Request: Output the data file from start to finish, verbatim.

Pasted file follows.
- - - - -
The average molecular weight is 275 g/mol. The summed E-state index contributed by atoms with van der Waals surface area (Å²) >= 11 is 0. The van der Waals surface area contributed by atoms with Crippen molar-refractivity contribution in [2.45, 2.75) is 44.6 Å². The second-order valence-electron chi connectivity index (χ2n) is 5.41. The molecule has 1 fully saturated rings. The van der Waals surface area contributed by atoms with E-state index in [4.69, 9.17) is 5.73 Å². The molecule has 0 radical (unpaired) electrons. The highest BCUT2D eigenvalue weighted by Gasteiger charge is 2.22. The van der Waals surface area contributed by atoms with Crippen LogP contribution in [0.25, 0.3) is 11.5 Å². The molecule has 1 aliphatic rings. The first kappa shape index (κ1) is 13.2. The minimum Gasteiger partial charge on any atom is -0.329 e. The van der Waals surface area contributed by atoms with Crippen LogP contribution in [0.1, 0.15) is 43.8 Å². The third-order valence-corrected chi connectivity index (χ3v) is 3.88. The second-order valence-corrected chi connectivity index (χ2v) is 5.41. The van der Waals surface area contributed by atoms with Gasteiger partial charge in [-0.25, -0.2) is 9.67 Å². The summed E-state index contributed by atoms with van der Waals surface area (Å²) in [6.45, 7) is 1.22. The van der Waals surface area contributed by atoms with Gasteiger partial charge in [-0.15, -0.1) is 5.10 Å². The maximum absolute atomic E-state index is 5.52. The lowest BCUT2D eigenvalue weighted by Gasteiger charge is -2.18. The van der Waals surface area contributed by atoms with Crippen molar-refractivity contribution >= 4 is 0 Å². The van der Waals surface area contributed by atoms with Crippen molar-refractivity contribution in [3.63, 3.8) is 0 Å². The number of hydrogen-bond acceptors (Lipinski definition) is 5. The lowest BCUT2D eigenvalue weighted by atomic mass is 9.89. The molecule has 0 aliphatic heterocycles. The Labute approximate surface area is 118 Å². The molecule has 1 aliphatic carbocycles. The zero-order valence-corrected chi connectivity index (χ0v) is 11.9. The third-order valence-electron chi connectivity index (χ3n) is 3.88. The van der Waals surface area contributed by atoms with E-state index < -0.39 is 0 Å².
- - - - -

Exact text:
The average molecular weight is 275 g/mol. The summed E-state index contributed by atoms with van der Waals surface area (Å²) >= 11 is 0. The van der Waals surface area contributed by atoms with Crippen molar-refractivity contribution in [2.45, 2.75) is 44.6 Å². The second-order valence-electron chi connectivity index (χ2n) is 5.41. The molecule has 1 fully saturated rings. The van der Waals surface area contributed by atoms with E-state index in [4.69, 9.17) is 5.73 Å². The molecule has 0 radical (unpaired) electrons. The highest BCUT2D eigenvalue weighted by Gasteiger charge is 2.22. The van der Waals surface area contributed by atoms with Crippen LogP contribution in [0.25, 0.3) is 11.5 Å². The molecule has 1 aliphatic rings. The first kappa shape index (κ1) is 13.2. The minimum Gasteiger partial charge on any atom is -0.329 e. The van der Waals surface area contributed by atoms with Crippen LogP contribution in [0.1, 0.15) is 43.8 Å². The third-order valence-corrected chi connectivity index (χ3v) is 3.88. The second-order valence-corrected chi connectivity index (χ2v) is 5.41. The van der Waals surface area contributed by atoms with Gasteiger partial charge in [-0.25, -0.2) is 9.67 Å². The summed E-state index contributed by atoms with van der Waals surface area (Å²) in [6.45, 7) is 1.22. The van der Waals surface area contributed by atoms with Gasteiger partial charge in [-0.15, -0.1) is 5.10 Å². The maximum absolute atomic E-state index is 5.52. The lowest BCUT2D eigenvalue weighted by Gasteiger charge is -2.18. The van der Waals surface area contributed by atoms with Crippen molar-refractivity contribution >= 4 is 0 Å². The van der Waals surface area contributed by atoms with Crippen molar-refractivity contribution in [3.63, 3.8) is 0 Å². The number of hydrogen-bond acceptors (Lipinski definition) is 5. The lowest BCUT2D eigenvalue weighted by atomic mass is 9.89. The molecule has 0 aliphatic heterocycles. The Labute approximate surface area is 118 Å². The molecule has 1 aliphatic carbocycles. The zero-order valence-corrected chi connectivity index (χ0v) is 11.9. The third-order valence-electron chi connectivity index (χ3n) is 3.88. The van der Waals surface area contributed by atoms with E-state index < -0.39 is 0 Å².